BMC Biology 02/2007; 5:1. · 6.53 Impact Factor
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    ABSTRACT: Morphogenesis of the heart requires development of the endocardial cushion tissue that gives rise to the membranous septa and valves. Here we show that Meltrin beta/ADAM19, a novel metalloprotease-disintegrin, participates in the development of the endocardial cushion. Mice lacking Meltrin beta exhibit ventricular septal defect (VSD) and immature valves, and most of the animals die soon after birth. During development of the endocardial cushion, epithelial-mesenchymal transformation (EMT) of endocardial epithelial cells generates most of the cushion mesenchymes that constitute the main components of the septa and valves. Meltrin beta is expressed in both the epithelia and the mesenchymes of the endocardial cushion. In the absence of Meltrin beta, the cushion is small or thin in the septum-forming region and show poor remodeling of cardiac jelly components; both of these characteristics suggest impaired growth and differentiation of the endocardial cushion. When embryonic fibroblasts are cultured sparsely, Meltrin beta-lacking cells exhibit aberrant ectodomain shedding of type I Neuregulin, one of the ErbB ligands expressed in endocardial cells. These results suggest the necessity of proteolytic regulation of ErbB ligands by Meltrin beta for proper heart development.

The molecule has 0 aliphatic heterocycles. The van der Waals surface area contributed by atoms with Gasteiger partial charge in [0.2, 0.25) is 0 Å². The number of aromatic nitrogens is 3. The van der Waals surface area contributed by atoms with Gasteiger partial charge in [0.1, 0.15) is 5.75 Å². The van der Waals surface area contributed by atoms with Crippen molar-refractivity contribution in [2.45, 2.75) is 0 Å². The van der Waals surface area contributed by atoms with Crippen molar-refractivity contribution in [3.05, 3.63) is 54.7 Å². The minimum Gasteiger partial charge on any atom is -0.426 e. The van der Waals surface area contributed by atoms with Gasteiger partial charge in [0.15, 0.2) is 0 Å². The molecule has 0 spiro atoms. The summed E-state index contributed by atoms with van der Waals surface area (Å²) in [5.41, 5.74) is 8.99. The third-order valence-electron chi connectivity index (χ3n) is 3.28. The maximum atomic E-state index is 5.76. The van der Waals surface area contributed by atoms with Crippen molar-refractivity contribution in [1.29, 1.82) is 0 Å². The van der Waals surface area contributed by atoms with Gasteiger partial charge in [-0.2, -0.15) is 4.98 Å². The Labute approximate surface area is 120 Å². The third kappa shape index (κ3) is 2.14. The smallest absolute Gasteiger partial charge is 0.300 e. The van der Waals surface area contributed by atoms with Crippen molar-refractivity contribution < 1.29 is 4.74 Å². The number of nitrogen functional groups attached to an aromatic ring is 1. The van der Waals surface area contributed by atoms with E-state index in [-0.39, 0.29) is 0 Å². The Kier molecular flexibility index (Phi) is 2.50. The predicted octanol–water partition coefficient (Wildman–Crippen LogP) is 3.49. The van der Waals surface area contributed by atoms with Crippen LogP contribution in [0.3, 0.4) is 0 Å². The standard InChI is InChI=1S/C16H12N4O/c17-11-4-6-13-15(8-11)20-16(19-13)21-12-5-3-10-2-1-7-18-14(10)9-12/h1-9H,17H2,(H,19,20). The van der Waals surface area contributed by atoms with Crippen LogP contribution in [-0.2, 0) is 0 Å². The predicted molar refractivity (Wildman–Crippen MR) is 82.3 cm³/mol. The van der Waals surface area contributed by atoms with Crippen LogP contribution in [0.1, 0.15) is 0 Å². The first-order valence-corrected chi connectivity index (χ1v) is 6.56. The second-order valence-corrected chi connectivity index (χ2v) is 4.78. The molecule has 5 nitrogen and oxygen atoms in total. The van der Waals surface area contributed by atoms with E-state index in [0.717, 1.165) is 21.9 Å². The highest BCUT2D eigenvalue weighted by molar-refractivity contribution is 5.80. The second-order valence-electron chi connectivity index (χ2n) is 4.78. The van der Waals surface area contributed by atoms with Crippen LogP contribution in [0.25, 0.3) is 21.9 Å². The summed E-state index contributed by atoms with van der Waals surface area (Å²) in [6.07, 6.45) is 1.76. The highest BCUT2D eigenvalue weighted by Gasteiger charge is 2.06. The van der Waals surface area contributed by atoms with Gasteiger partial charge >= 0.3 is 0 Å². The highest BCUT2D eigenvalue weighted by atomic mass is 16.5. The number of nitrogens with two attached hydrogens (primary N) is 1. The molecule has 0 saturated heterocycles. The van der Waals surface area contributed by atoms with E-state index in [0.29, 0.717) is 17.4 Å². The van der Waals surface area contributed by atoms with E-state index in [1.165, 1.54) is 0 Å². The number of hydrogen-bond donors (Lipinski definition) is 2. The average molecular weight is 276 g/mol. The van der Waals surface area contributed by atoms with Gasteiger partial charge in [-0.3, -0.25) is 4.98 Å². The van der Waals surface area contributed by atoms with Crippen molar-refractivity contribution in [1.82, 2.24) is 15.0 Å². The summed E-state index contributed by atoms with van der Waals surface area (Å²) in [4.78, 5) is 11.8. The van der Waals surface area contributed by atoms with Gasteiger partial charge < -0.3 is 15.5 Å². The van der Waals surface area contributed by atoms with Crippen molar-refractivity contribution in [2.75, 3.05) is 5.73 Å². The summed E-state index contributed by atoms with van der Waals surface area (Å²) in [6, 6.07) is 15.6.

Developmental Biology 04/2004; 267(1):14-28. · 3.87 Impact Factor

Publication Stats

131 Citations
62.28 Total Impact Points


  • 2011
    • RIKEN
      • Laboratory for Evolutionary Morphology
      Wako, Saitama-ken, Japan
  • 2009
    • Ibaraki Children's Hospital
      Ibaragi, Ōsaka, Japan
  • 2007–2009
    • Kyoto University
      • • Graduate School of Medicine / Faculty of Medicine
      • • Institute for Frontier Medical Sciences
      Kyoto, Kyoto-fu, Japan